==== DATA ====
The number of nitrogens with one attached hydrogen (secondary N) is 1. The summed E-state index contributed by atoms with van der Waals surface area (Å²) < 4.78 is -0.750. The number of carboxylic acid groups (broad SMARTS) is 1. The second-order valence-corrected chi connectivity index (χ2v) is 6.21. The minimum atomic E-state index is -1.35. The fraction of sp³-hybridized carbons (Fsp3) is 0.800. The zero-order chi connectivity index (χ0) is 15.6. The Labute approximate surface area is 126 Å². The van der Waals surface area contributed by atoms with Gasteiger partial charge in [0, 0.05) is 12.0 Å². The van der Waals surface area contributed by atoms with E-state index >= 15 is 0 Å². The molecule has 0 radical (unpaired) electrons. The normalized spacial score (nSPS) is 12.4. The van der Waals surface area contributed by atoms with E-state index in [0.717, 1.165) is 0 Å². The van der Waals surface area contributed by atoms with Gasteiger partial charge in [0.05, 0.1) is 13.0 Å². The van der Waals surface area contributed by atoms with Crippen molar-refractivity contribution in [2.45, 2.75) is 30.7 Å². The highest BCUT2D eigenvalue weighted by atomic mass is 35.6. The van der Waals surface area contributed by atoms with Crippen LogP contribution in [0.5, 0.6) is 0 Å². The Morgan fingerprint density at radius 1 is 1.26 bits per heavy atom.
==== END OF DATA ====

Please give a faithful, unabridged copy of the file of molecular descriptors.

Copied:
The number of nitrogens with one attached hydrogen (secondary N) is 1. The summed E-state index contributed by atoms with van der Waals surface area (Å²) < 4.78 is -0.750. The number of carboxylic acid groups (broad SMARTS) is 1. The second-order valence-corrected chi connectivity index (χ2v) is 6.21. The minimum atomic E-state index is -1.35. The fraction of sp³-hybridized carbons (Fsp3) is 0.800. The zero-order chi connectivity index (χ0) is 15.6. The Labute approximate surface area is 126 Å². The van der Waals surface area contributed by atoms with Gasteiger partial charge in [0, 0.05) is 12.0 Å². The van der Waals surface area contributed by atoms with E-state index >= 15 is 0 Å². The molecule has 0 radical (unpaired) electrons. The normalized spacial score (nSPS) is 12.4. The van der Waals surface area contributed by atoms with E-state index in [0.717, 1.165) is 0 Å². The van der Waals surface area contributed by atoms with Gasteiger partial charge in [0.05, 0.1) is 13.0 Å². The van der Waals surface area contributed by atoms with Crippen molar-refractivity contribution in [2.45, 2.75) is 30.7 Å². The highest BCUT2D eigenvalue weighted by atomic mass is 35.6. The van der Waals surface area contributed by atoms with Crippen LogP contribution in [0.5, 0.6) is 0 Å². The Morgan fingerprint density at radius 1 is 1.26 bits per heavy atom.